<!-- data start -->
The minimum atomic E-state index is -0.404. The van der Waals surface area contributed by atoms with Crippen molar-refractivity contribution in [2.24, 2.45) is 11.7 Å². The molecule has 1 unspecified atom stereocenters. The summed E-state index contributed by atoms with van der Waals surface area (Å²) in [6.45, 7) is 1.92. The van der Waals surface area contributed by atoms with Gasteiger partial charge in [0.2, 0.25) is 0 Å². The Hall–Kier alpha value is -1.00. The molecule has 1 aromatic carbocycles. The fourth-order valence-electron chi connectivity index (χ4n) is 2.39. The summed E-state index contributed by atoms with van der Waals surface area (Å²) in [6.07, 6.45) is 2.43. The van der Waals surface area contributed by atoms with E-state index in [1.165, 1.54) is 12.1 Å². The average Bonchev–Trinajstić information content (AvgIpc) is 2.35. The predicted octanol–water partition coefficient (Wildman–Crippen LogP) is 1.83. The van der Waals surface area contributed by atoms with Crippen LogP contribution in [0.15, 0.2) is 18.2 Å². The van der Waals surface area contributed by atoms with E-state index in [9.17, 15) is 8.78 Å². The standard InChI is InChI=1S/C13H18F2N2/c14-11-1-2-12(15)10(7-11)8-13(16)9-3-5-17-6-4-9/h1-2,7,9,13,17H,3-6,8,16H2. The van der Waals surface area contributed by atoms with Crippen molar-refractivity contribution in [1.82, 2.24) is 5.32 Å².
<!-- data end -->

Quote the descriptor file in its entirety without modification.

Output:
The minimum atomic E-state index is -0.404. The van der Waals surface area contributed by atoms with Crippen molar-refractivity contribution in [2.24, 2.45) is 11.7 Å². The molecule has 1 unspecified atom stereocenters. The summed E-state index contributed by atoms with van der Waals surface area (Å²) in [6.45, 7) is 1.92. The van der Waals surface area contributed by atoms with Gasteiger partial charge in [0.2, 0.25) is 0 Å². The Hall–Kier alpha value is -1.00. The molecule has 1 aromatic carbocycles. The fourth-order valence-electron chi connectivity index (χ4n) is 2.39. The summed E-state index contributed by atoms with van der Waals surface area (Å²) in [6.07, 6.45) is 2.43. The van der Waals surface area contributed by atoms with E-state index in [1.165, 1.54) is 12.1 Å². The average Bonchev–Trinajstić information content (AvgIpc) is 2.35. The predicted octanol–water partition coefficient (Wildman–Crippen LogP) is 1.83. The van der Waals surface area contributed by atoms with Crippen LogP contribution in [0.15, 0.2) is 18.2 Å². The van der Waals surface area contributed by atoms with E-state index in [9.17, 15) is 8.78 Å². The standard InChI is InChI=1S/C13H18F2N2/c14-11-1-2-12(15)10(7-11)8-13(16)9-3-5-17-6-4-9/h1-2,7,9,13,17H,3-6,8,16H2. The van der Waals surface area contributed by atoms with Crippen molar-refractivity contribution in [1.82, 2.24) is 5.32 Å².